"It is symbolic for me personally, because my grandfather (and team) spent 30 days underwater in the Red Sea 50 years ago," Fabien Cousteau, 46, told AFP in the Florida Keys.
The younger Cousteau will take part in experiments and work with documentary filmmakers in an undersea lab called Aquarius off Key Largo, south of Miami.
It features Internet, air conditioning and portholes to take in the views, plus higher-than-normal atmospheric pressure.
If he makes it to his target, Cousteau said he will break his grandfather's record to "honor" his legacy and "his aquanauts and all the previous aquanauts who have done such fantastic work."
He and his team of researchers, engineers and cameramen, will head down to the 65-foot (20-meter) Aquarius on Sunday at 10:00 am (1400 GMT).
Three of the researchers, led by Cousteau, will stay put under water until July 2, observing sea life, the effects of pollution on coral and of long-term underwater stays on people.
Every day, they will be able to dive for about 12 hours until 10:00 pm, when they will rest for eight hours.
Cousteau's grandfather, who died in 1997, used to say that "in order to film a fish, you have to become a fish," Fabien Cousteau recalled.
"And what better way to film the unknown and the final frontier on our planet, than to actually become a fish for 31 days."
"This is a very complicated and difficult endeavor, it's a very unique project," cautioned the younger explorer.
And he knows more than a thing or two about the family business, having grown up on his grandfather's vessels Calypso and Alcyone, and having started diving at four years old.
Yet fast-paced technological progress made since his grandfather died changes what researchers can do on such an expedition in many ways.
"It's the first time that a Cousteau expedition has ever been able to invite the world in real time" thanks to the Internet, the explorer said, noting that teammates would be able to speak to students during the effort.
The explorers can be followed on a live feed at www.mission-31.com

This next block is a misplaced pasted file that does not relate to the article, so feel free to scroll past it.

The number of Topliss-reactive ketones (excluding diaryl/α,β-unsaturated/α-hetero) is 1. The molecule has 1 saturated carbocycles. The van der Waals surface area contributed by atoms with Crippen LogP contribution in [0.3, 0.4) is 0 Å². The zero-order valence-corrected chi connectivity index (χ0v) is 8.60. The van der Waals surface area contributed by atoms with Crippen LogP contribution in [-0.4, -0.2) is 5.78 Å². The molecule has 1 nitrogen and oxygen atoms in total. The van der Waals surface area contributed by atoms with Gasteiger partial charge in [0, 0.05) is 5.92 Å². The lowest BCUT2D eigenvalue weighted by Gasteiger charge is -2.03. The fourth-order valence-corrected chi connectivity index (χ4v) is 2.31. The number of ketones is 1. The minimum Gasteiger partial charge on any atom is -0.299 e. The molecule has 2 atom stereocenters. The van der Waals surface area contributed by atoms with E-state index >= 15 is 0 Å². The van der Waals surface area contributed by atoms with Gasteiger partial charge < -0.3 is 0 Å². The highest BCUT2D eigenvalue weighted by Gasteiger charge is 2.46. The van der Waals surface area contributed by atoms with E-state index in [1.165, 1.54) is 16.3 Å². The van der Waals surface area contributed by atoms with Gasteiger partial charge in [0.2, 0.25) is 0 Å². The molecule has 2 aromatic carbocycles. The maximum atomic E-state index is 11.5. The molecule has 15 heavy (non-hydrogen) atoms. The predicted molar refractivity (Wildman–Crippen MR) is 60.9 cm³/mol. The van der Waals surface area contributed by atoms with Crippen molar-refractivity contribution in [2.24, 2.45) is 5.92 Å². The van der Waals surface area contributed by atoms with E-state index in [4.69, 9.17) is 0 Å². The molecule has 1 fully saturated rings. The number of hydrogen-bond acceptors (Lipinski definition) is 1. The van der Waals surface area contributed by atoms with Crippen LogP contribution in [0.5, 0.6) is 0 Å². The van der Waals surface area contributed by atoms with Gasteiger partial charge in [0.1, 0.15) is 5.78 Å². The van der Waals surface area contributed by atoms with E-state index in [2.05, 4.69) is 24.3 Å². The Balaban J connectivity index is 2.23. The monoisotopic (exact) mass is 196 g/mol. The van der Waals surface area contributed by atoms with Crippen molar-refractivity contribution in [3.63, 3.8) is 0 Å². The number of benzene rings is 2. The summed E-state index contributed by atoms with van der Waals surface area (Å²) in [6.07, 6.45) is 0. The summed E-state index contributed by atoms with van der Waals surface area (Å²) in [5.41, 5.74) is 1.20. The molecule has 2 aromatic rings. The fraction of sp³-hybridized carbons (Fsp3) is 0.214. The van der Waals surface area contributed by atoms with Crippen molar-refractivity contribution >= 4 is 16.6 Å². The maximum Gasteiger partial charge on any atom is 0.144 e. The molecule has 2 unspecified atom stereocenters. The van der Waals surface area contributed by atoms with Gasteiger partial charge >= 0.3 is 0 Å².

"My grandfather must have dreamed of this but didn't have the technology to do it," Cousteau said with a smile.
"It is like living in a very small apartment with five of your new best friends" but with very high humidity, he added, noting that the team "will miss things like family and friends, in my case my dog."
Life in Aquarius "is very difficult. It is very humid inside. We have an air conditioner all the time just to try to keep the living quarters semi-dry," Cousteau explained.
"We will be getting regular deliveries of clothes, so every few days every four or five days we will get new t-shirts from the surface."
Readjusting to normal atmospheric pressure and gradually moving up toward the surface — takes a staggering 18 hours.
Those who are taking part have been training for weeks, including contingency plans in case of an emergency.
Their gear includes special helmets NASA uses to train its astronauts underwater.
For this Cousteau, getting the chance to stay under the ocean for a month is a dream come true.
"Every time I get wet and go diving is a sense of bliss, a sense of peace," he said.
Life beneath the ocean surface "is like a play. It unfolds in front of your eyes and you see new colors and new characters," Cousteau added.
The first 30 years of Cousteau's life were often spent by his grandfather's side, joining in his adventures.
"Almost always, I was working as a crew member as of the age of 7," Cousteau recalled. He did all the jobs on the boat, including scraping rust off motors.
"There was no favoritism," said Cousteau, the famed oceanographer's first grandson.
The family has continued the legacy of Jacques Cousteau, who made dozens of documentaries about undersea exploration.
And a fourth generation of explorers is now forming, after Fabien's sister had a son, who is now 2.5 years old.